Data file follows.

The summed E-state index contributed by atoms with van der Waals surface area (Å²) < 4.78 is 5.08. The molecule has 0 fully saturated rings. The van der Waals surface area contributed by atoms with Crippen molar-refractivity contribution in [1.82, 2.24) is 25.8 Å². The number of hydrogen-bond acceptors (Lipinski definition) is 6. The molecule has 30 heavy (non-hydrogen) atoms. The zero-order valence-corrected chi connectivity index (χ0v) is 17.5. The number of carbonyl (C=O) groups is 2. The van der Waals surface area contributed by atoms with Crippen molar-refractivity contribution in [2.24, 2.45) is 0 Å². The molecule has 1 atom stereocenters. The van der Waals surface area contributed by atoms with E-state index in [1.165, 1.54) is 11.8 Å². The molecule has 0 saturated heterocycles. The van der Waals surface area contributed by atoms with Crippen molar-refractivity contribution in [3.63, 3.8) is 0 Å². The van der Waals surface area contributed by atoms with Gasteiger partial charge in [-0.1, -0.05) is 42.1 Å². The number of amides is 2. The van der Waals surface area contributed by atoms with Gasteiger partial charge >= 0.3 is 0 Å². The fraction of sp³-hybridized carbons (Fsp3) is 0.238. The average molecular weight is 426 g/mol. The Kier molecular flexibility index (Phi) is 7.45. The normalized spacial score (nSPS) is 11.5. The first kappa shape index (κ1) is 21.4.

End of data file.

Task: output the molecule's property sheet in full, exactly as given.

The summed E-state index contributed by atoms with van der Waals surface area (Å²) < 4.78 is 5.08. The molecule has 0 fully saturated rings. The van der Waals surface area contributed by atoms with Crippen molar-refractivity contribution in [1.82, 2.24) is 25.8 Å². The number of hydrogen-bond acceptors (Lipinski definition) is 6. The molecule has 30 heavy (non-hydrogen) atoms. The zero-order valence-corrected chi connectivity index (χ0v) is 17.5. The number of carbonyl (C=O) groups is 2. The van der Waals surface area contributed by atoms with Crippen molar-refractivity contribution in [2.24, 2.45) is 0 Å². The molecule has 1 atom stereocenters. The van der Waals surface area contributed by atoms with E-state index in [1.165, 1.54) is 11.8 Å². The molecule has 0 saturated heterocycles. The van der Waals surface area contributed by atoms with Crippen molar-refractivity contribution in [3.63, 3.8) is 0 Å². The van der Waals surface area contributed by atoms with Gasteiger partial charge in [-0.1, -0.05) is 42.1 Å². The number of amides is 2. The van der Waals surface area contributed by atoms with Gasteiger partial charge >= 0.3 is 0 Å². The fraction of sp³-hybridized carbons (Fsp3) is 0.238. The average molecular weight is 426 g/mol. The Kier molecular flexibility index (Phi) is 7.45. The normalized spacial score (nSPS) is 11.5. The first kappa shape index (κ1) is 21.4.